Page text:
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Is there any other vegetable more misunderstood and under appreciated than the lowly onion? Used as a seasoning or flavoring agent for countless recipes, it is rarely featured in a recipe as the main ingredient. For me, one of the best smells from my kitchen is onions sautéing in butter and garlic. I put onions in just about everything I cook, and we often just have them as a side to our main course. Even my 15-month-old likes sautéed sweet onions.

The onion family includes over 300 species, the most common ones being scallions, leeks, yellow onions, white onions, red onions, shallots and chives. All these onions are generally available year round, although there are also another variety of onion, the "sweet onion" which are usually only available during the spring and summer. These sweet onions are often named after where they are grown, such as Vidalia, or the Texas 1015.

When buying red, white or yellow onions, look for firm round shapes with dry papery skin and little odor, and no soft spots. A strong onion scent generally means the onion has begun to deteriorate, or is bruised under the skin. Onions should be stored where they do not touch each other in a cool, dry, dark place. A good way to store them is in a leg of a pair of pantyhose. Cut one leg off and drop an onion in to the stocking. Tie a knot just above the onion. Put another onion in and repeat the process. Hang the onion filled stocking in your pantry. Just cut off an onion when needed.

Stuffed Onions

4 Medium Sized Sweet Onions
Stale Italian Bread
2 Tablespoons of Olive Oil
3 Slices Pancetta or Bacon, Finely Chopped
3 Garlic Cloves, Minced
3 Tablespoons Grated Parmesan Cheese
1/4 Cup Fresh Chopped Parsley
Salt & Pepper

Pre-cook the onions in their skins in boiling water until they can be easily pierced with a fork. Remove and let cool. Cut off the tops and peel off the skins. Cut a small slice off the bottom so the onion will stand on it's own. Using a small sharp knife, remove the center of the onion, leaving a 1/3 of an inch border, and leaving the bottom intact. Chop the onion finely.

Preheat the oven to 375 degrees F. Cut the bread into 1/2 inch dice, and measure out 1 cup. In a frying pan, cook 1/2 of the chopped onions, the garlic, olive oil and the pancetta until the onions are tender and the pancetta is thoroughly cooked. Add the bread cubes and cook until golden. Remove from the heat, and add salt & pepper, cheese and the chopped parsley.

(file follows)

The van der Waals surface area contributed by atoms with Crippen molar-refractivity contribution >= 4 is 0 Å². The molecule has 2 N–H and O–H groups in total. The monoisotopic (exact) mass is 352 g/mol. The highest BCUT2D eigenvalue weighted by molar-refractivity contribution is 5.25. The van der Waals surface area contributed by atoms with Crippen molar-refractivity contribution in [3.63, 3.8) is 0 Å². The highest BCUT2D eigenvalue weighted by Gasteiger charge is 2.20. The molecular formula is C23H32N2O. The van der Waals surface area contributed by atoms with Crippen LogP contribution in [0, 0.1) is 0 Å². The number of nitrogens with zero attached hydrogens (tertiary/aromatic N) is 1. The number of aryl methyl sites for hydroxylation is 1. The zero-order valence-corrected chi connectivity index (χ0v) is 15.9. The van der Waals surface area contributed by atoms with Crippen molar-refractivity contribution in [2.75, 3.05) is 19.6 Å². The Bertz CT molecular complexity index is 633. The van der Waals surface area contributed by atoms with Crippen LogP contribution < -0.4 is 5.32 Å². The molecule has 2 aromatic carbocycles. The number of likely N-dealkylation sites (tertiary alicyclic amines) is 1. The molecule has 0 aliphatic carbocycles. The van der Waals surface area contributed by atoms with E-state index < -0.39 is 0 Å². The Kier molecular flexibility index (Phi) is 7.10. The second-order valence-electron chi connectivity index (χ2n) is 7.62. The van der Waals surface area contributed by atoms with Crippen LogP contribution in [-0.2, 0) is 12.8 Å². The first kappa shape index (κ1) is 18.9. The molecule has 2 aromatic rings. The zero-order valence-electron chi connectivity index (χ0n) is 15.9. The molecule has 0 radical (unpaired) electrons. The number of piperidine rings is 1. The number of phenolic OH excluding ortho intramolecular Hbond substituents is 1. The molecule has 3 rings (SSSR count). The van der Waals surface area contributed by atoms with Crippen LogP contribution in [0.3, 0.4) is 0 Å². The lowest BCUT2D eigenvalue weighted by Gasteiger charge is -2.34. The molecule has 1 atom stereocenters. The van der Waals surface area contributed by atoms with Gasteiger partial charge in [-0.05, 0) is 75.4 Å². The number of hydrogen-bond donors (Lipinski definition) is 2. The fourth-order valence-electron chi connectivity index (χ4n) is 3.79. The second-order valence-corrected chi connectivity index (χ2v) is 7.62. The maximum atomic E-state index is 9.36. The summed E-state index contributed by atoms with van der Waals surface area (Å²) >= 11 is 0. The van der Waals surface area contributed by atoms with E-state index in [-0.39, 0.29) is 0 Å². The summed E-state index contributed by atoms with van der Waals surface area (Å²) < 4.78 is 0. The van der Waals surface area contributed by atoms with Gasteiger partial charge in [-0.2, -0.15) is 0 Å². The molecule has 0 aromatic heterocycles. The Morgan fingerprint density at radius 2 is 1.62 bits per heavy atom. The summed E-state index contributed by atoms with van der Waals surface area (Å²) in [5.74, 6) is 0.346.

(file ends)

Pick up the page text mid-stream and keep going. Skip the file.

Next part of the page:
Stuff the onions, and place in a baking dish with 1 inch of water at the bottom. Cook for 30 -40 minutes or until the onions are fork tender and the filling is golden brown. Serve either warm or at room temperature.

Vidalia Sweet Onion Chicken Breast Casserole

4 skinless, boneless chicken breasts
2 tablespoons Vegetable oil
4 medium-sized potatoes, peeled and sliced
2 medium-sized Vidalia sweet onions, peeled and sliced
1 can (10 3/4-oz) cream of mushroom soup, undiluted
1 can (10 3/4-oz) cream of chicken soup, undiluted

 Brown breasts in oil and drain on paper towels. Spray a 13x9 pan with non-stick cooking spray. Layer potatoes on bottom; follow with a layer of onions. Mix the soups together and pour over the potatoes and onions. Place the chicken breasts over the mixture. Cover tightly and bake at 350° for 1 hour.

Taming the Flames

Now, let's chat a bit about kitchen safety. We will start with fire safety in the kitchen. Here are a few tips to help minimize the chance of getting burned or starting a serious fire in your kitchen.

Keep things that burn away from the cooking area & appliances in your kitchen. Don't place towels, pot holders, pizza boxes, or paper bags on the stove or near hot appliances.

Clean any grease build-up from the stove, oven & exhaust fan regularly. Cooking grease & oil ignite easily & burn rapidly. Use a lid or bigger pan to smother a small pan fire. Do not use water or flour on a grease fire. It will make the fire bigger. Do not try to carry a burning pan outside or to the sink. You could accidentally spread the fire. Keep a lid, baking soda, or an ABC fire extinguisher handy in the kitchen.

Avoid reaching over the stove for anything while cooking. Store frequently needed items in other areas of the kitchen. Don't store cookies or other "treats" near the stove. It might tempt little children to climb on the stove. Keep young children & pets away from cooking areas entirely.

Keep pot handles turned inward, out of the reach of children & pets. Keep appliance cords up on counter tops too. Check those cords regularly for frayed or broken spots. Replace damaged cords or appliances.

Dress for fire safety in the kitchen. Don't wear loosing fitting clothing, like nightgowns & bathrobes while cooking.